The problem with growing up is that there is always someone telling us we are not old enough. And yet, you would think that as young adults, we would finally be over it.
But even as college students, there is still one hurdle we cannot quite clear, one word that brings our youth crashing back down upon us every time – being called an undergraduate. It is the last stage of growing up that we can cling to, and the only name someone can call us to make us feel insignificant and young all over again.
As a rising senior, I have finally started to feel a little old and nostalgic while trying to figure out where exactly the last three years have gone. I suppose they are scattered about Foggy Bottom, running by the White House, stuck to the floor at The Guards, fried in the tater tots at Tonic or desperately carved into a desk at Gelman Library. But all it took was the instant feeling that I am unbearably young to make me want to rush through the next year.
The sensation hit me upon reading a post on the #whenindc Tumblr. “When I go out in Foggy Bottom and find myself surrounded by undergrads,” it read, above a photo of a man in a hospital gown saying, “I have made a huge mistake.”
Just like that, I was ready to grow up and no longer be one of those juvenile, annoying undergraduates.
Whether it be the nasty but incredibly cool eighth grader on the back of the bus, or that government official who says we cannot yet legally drink, we are always being told we’re too young.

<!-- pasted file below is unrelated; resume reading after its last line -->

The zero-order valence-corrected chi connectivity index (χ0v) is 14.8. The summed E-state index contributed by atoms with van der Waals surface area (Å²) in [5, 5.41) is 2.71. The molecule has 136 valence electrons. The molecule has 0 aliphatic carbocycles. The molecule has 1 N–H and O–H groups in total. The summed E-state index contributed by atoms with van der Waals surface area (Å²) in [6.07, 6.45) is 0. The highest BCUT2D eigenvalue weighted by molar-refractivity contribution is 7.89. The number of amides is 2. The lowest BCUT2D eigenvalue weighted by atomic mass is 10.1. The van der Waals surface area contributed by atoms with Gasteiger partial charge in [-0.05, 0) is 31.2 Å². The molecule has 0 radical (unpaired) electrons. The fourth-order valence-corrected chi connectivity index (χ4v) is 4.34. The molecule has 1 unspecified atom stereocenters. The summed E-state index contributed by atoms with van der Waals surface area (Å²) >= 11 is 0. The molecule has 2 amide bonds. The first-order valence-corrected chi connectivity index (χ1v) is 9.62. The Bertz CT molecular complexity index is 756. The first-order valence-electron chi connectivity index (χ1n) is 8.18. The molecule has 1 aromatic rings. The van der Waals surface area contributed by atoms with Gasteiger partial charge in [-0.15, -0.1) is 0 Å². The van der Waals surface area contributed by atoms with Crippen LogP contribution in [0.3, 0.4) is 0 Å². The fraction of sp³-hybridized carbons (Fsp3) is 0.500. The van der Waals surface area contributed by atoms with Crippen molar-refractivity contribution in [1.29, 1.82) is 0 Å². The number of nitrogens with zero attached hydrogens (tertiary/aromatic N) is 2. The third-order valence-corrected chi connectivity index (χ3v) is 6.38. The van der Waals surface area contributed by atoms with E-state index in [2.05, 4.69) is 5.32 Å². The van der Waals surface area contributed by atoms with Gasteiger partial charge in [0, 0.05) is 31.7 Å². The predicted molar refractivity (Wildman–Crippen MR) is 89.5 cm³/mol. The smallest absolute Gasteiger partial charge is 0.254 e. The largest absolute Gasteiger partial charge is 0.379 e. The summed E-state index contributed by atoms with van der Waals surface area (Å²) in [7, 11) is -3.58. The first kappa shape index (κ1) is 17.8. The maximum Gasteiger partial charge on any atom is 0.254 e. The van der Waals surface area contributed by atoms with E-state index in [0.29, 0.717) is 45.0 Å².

More often than not, we find ourselves racing toward the next age deadline – until we run out of them. That Tumblr post made me realize that being an undergraduate is, in fact, the last of these deadlines. It is the last time foolishness will ever be expected of us.
The idea of taking advantage of our youth and appreciating our time in college is not a new one. But as undergraduates, we are trapped. We are not quite old enough to be taken seriously, but we are told we should still be pleased with our youth.
With another year of college coming to an end, freshmen, sophomores, juniors and seniors are ecstatic and distraught at the same time. Underclassmen await the day they can finally live in Ivory Tower or drink at McFadden’s, nervously realizing they will soon have to start taking college seriously. Upperclassmen are counting the days until they never have to fill out another one of GW’s bureaucratic forms, but are still in denial that graduation is quickly approaching.
When coming to college, we expect time to slow down, but instead it races by. Whether we spend four years sprinting toward the next deadline or scrapbooking every moment, our experiences as undergraduates are entirely what we make them. No one else can make our decisions – or our mistakes – for us.
We are always in a rush to grow up, but shouldn’t be. College is one of the last times we get to explore our passions and interests. It is a cluster of years during which foolishness and mistakes are actually expected, and even encouraged.
So while I expect adulthood has its perks, for now I am content with being an undergraduate. And more importantly, I suspect the person who created that Tumblr post wishes they still were one, because well, who wouldn’t?
Kelsey Rohwer, a junior majoring in journalism, is a Hatchet columnist.